The House and Senate tax reform conference committee will meet publicly for the first time this week, as Republicans race to assemble a compromise that can pass both chambers by a slim majority.
Separately, negotiations continue behind the scenes for a budget and spending deal to avoid a government shutdown before Christmas.
Tax negotiators will meet Wednesday afternoon in a session that Ways and Means Chairman Kevin Brady (R-Texas) said will be "an opportunity for the conferees to discuss our best, most pro-growth tax reform ideas that will help improve the lives of all Americans."
He reiterated that the GOP-led Congress intends to send a bill to President Trump before the end of the year.
The president himself said negotiations were going well. "Getting closer and closer on the Tax Cut Bill," he wrote on Twitter yesterday.
"Shaping up even better than projected. House and Senate working very hard and smart. End result will be not only important, but SPECIAL!"
Despite Trump’s optimism, the House and Senate are struggling to balance key differences between the chambers, including changes to state and local tax and mortgage deductions.
Highlighting the challenge, Sen. Susan Collins (R-Maine), who said leaders promised her a vote on separate legislation to stabilize health care markets as a way to encourage her to back the Senate tax reform bill, said yesterday it was too early for her to commit to the final product.
"There are major differences between the House and Senate bills," she said on CBS’s "Face the Nation" yesterday. "And I don’t know where the bill is going to come out."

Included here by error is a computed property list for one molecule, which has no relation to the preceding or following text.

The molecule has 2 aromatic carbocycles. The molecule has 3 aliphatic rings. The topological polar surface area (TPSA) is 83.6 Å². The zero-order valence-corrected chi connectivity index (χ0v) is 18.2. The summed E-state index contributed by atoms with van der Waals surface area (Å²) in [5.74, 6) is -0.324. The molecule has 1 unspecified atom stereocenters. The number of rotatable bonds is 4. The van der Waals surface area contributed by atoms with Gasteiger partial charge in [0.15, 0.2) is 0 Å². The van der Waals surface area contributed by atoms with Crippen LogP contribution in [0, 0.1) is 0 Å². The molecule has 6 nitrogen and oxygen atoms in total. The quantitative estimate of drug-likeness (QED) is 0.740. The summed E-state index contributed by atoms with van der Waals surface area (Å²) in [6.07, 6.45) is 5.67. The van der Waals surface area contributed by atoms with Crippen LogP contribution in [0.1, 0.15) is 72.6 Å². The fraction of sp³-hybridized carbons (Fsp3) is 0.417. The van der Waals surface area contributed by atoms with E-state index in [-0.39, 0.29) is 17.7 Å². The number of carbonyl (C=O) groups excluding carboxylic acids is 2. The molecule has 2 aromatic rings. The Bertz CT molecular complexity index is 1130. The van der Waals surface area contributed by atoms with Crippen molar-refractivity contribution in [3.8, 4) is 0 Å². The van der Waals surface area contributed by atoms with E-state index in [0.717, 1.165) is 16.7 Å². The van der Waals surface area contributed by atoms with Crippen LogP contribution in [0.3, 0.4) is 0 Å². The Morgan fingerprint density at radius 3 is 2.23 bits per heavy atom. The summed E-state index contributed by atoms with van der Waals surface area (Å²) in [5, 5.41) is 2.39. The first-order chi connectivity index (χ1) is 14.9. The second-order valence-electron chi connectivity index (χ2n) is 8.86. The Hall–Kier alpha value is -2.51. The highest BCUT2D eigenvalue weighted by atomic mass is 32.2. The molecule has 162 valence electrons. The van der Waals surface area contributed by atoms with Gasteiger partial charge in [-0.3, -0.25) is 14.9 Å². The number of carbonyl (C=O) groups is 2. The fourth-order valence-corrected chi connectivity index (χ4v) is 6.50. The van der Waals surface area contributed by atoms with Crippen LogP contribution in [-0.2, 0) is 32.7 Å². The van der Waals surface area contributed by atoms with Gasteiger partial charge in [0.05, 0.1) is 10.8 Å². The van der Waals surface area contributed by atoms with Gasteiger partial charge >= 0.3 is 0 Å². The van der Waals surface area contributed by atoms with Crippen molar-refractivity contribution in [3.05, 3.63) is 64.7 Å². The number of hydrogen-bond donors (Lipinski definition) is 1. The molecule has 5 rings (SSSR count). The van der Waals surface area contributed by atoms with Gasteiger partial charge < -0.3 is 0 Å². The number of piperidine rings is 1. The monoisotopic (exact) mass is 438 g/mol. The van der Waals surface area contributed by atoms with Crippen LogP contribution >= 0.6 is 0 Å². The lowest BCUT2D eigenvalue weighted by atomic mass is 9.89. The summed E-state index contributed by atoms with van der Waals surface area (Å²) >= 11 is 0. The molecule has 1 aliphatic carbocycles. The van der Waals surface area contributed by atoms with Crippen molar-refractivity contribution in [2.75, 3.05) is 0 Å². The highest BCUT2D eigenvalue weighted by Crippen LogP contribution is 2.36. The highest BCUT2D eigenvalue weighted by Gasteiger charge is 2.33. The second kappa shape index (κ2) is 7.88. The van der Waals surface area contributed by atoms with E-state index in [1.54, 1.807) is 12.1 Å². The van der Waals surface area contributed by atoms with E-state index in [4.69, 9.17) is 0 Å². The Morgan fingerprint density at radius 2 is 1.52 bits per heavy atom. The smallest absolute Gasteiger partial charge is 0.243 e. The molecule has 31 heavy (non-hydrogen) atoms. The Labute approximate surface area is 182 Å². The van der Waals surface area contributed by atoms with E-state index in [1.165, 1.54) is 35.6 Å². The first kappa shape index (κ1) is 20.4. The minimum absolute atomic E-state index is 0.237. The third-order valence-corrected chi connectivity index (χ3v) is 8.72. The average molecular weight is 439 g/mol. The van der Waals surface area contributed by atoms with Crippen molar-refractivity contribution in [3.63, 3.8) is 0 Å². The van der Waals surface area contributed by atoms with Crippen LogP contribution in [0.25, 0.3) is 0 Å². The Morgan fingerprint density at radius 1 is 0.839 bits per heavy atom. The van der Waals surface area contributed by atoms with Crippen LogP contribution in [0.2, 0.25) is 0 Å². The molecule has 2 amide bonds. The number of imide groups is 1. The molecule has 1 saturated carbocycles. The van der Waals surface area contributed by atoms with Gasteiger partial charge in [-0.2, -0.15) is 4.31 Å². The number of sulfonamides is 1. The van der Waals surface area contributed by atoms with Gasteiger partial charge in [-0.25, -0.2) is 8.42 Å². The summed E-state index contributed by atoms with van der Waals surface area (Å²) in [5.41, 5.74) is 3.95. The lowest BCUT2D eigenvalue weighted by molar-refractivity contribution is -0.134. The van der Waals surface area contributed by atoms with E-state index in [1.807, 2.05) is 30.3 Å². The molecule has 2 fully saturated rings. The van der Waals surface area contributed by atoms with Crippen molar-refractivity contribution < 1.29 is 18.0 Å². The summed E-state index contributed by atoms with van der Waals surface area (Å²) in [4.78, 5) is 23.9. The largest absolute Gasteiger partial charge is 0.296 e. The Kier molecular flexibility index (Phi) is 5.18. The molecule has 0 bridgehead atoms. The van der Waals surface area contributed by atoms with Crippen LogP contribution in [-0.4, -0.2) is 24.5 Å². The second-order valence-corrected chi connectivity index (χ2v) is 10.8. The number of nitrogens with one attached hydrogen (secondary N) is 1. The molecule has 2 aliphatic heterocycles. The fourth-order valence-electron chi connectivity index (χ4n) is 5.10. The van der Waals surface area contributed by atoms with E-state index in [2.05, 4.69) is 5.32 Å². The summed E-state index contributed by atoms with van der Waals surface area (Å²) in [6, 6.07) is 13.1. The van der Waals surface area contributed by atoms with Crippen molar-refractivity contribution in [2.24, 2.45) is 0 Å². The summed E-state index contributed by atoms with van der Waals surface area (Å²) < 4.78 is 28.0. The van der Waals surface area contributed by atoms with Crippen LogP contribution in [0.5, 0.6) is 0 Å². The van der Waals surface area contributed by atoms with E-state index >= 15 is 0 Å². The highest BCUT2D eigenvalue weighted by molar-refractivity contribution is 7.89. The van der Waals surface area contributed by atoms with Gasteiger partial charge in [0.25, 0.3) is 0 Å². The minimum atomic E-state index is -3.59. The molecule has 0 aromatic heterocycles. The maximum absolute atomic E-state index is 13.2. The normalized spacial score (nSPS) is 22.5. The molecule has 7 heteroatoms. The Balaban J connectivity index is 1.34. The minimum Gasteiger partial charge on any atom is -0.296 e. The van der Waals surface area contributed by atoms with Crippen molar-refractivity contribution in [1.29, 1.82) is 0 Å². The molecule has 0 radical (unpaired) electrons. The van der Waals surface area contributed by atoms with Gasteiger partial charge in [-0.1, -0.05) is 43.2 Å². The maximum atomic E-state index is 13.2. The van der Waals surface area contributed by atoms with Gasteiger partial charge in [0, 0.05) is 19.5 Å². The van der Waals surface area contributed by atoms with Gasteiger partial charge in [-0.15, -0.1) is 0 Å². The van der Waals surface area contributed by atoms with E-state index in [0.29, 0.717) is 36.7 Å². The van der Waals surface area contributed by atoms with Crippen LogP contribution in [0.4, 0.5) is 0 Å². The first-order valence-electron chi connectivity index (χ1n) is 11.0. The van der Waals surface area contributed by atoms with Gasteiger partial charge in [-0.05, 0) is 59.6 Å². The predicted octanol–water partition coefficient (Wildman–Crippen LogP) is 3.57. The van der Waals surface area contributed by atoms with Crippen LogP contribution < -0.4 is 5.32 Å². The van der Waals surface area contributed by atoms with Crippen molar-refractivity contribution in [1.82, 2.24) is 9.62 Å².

Senate Democratic conferees, who have harshly denounced the GOP-led process and expect to have no say on the final bill, outlined a list of conditions for the conference, including three open meetings, budget estimates and the opportunity to offer amendments.
Negotiators are under immense pressure to maintain the current corporate rate at 20 percent, even though Trump himself has suggested it could rise to 22 percent at the end of the day.
A coalition of small-government conservative groups noted Friday that the 20 percent rate is the "primary reason for our enthusiastic support of tax reform."
"We strongly urge the conference committee to report a tax cut bill with this exact rate cut," wrote Americans for Prosperity, Freedom Partners, Americans for Tax Reform and other like-minded organizations.
The pressures to maintain the final bill’s total cost within the limits allowed under the process of budget reconciliation adds another layer of pressure on conferees as they sort out a number of lower-tier energy issues.
The House’s decision to reopen the terms of a 2015 tax deal that extended key renewable breaks, as well as other energy provisions, ensures those will be sticking points in the talks.
For instance, the House bill reduces the value of the renewable production tax credit by nearly a third, for $12 billion in savings (E&E Daily, Nov. 3).
The Senate bill is largely silent on energy issues, which senators had hoped to handle through a separate tax extenders package whose prospects are also unclear (E&E Daily, Dec. 6).